• concise explanation about the
purpose of SN (appendix d);
• clear information including contact details for the local SN team;
• questionnaire asking about local
policing priorities (SEE SAMPLE);
• sign-up sheet for those who
would like to be kept informed;
• volunteer form for those interested in joining the panel.
Most SN teams hold public meetings between two and four times a
year, so it is important to establish
a database to keep people
Day to day – the work
of the panel
Many panels meet bi-monthly.
The panel size must be kept
large enough so that these
meetings are always well
attended but not so large that
they become ineffective.
The purpose of the neighbourhood panel is to agree upon a
realistic and achievable course of
action to address the issues
raised by the
The panel will assess the information collected by police and other
sources and consider how to prioritise the community concerns.
About three tasks for action
should be agreed, with feedback
given at the next meeting. A communication strategy will also be
required to keep the whole community informed of the priorities
and the outcome of problem solving work. Police should ensure
that the priorities are achievable
within available resources, and set
a timescale for achievement or
feedback to the community. Partners may need to agree the level
of their involvement.
The panel will review priorities
agreed at previous meetings and
monitor progress. When a priority
has been resolved a new problem
will be agreed. The panel will also
adopt a problem-solving approach
and encourage local action and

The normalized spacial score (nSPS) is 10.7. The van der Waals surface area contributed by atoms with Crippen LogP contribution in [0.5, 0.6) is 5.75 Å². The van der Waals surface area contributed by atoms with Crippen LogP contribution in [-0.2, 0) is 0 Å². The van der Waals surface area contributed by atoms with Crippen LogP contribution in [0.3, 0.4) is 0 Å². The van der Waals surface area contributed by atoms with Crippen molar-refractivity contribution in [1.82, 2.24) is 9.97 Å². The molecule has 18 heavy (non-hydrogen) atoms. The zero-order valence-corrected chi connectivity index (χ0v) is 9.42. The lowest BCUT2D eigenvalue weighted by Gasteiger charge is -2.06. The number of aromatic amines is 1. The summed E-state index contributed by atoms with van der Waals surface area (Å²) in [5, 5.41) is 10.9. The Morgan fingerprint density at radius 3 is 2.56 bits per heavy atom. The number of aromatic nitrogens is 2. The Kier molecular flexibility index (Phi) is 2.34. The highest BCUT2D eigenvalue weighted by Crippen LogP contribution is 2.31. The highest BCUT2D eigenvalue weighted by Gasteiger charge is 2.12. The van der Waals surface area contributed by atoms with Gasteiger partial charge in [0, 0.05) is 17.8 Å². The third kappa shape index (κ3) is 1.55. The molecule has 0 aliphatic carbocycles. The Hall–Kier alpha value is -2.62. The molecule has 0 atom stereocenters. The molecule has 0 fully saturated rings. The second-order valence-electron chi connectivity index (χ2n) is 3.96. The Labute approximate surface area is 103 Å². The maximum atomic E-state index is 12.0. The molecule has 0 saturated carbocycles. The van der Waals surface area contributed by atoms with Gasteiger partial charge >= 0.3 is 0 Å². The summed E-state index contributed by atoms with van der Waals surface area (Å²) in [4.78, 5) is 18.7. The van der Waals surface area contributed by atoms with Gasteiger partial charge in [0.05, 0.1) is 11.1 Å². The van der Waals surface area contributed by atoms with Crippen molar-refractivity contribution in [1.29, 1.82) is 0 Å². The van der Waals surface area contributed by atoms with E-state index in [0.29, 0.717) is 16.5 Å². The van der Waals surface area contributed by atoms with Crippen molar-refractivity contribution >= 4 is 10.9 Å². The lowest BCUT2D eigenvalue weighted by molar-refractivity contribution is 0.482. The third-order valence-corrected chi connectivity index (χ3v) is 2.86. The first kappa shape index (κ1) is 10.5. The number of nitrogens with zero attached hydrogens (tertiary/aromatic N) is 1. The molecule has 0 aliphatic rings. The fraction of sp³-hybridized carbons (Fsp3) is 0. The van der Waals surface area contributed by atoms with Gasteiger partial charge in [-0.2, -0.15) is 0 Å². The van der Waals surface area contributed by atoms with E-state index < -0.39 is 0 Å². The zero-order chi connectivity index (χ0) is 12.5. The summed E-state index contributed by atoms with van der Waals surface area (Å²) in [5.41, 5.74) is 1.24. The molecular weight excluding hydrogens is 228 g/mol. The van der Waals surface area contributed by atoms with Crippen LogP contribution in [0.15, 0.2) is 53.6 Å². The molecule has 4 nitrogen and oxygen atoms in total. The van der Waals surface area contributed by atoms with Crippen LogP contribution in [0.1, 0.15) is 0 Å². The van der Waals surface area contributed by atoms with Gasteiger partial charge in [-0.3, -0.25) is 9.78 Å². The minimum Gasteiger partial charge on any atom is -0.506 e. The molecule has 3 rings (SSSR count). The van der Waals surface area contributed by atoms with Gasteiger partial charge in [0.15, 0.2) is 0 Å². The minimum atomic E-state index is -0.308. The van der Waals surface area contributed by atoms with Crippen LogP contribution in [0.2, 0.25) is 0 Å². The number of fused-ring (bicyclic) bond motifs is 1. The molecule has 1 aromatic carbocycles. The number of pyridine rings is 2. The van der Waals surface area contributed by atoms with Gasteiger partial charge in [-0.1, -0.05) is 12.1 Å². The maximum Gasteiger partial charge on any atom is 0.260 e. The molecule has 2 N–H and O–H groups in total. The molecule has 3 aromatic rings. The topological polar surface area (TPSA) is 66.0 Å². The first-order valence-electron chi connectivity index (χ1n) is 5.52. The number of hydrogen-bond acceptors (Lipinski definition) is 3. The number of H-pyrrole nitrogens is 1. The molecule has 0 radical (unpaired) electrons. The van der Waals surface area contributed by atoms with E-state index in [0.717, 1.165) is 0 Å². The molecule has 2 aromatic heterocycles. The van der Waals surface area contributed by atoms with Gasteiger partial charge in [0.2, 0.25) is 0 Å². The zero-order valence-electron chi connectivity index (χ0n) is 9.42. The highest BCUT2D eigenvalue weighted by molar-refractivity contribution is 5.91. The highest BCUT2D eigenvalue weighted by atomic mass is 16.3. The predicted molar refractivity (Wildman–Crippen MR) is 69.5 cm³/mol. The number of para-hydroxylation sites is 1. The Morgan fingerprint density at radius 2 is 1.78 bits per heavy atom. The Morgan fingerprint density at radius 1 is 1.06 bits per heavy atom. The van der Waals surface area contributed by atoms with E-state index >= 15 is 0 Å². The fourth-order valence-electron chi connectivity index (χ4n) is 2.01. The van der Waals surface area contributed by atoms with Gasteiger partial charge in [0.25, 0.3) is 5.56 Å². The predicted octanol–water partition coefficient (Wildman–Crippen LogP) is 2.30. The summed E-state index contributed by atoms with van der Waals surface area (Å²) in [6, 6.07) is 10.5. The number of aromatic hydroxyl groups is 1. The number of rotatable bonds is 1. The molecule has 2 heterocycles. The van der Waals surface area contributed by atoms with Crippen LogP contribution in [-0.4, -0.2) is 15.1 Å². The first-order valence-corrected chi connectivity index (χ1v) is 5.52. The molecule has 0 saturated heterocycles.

multi-agency work.
a ‘how to’ guide for community panels
Support: how Camden Police support volunteers
Camden police, assisted by the
Camden Community and Police
Consultative Group, will reimburse
panel chairs for modest out-ofpocket expenses and meeting
costs. In addition, the police will
pay for the writing and distribution
of minutes (appendix e), an oftenthankless task for which it is
sometimes difficult to find volunteers.
In addition, Camden Police hope
to work with Camden Council in
providing training for chairs of the
neighbourhood panels.
Structure: how Safer
Neighbourhood teams
and panels fit into the
larger policing and
consultation structure
in Camden
Police Structure
Each SN sergeant reports to his or
her police inspector. For purposes
of community policing, Camden is
divided into three large Community Tasking Units (CTU’s), each
headed by an inspector: a North
Unit covering the wards of Hampstead, West Hampstead, Frognal
& Fitzjohn’s, Belsize, West Hampstead, Fortune Green and Kilburn;
a Central Unit, encompassing the
wards of Highgate, Kentish Town,
Cantelowes, Gospel Oak and
Haverstock; and a South Unit,
including Regent’s Park, St Pan-
cras & Somers Town, King’s
Cross, Holborn & Covent Garden,
and Bloomsbury. Camden Town
has its own Unit covering Camden
Town & Primrose Hill ward. This is
the only SN Team headed by an
In addition to the SN teams in
every ward, the north, central and
south units each have a team of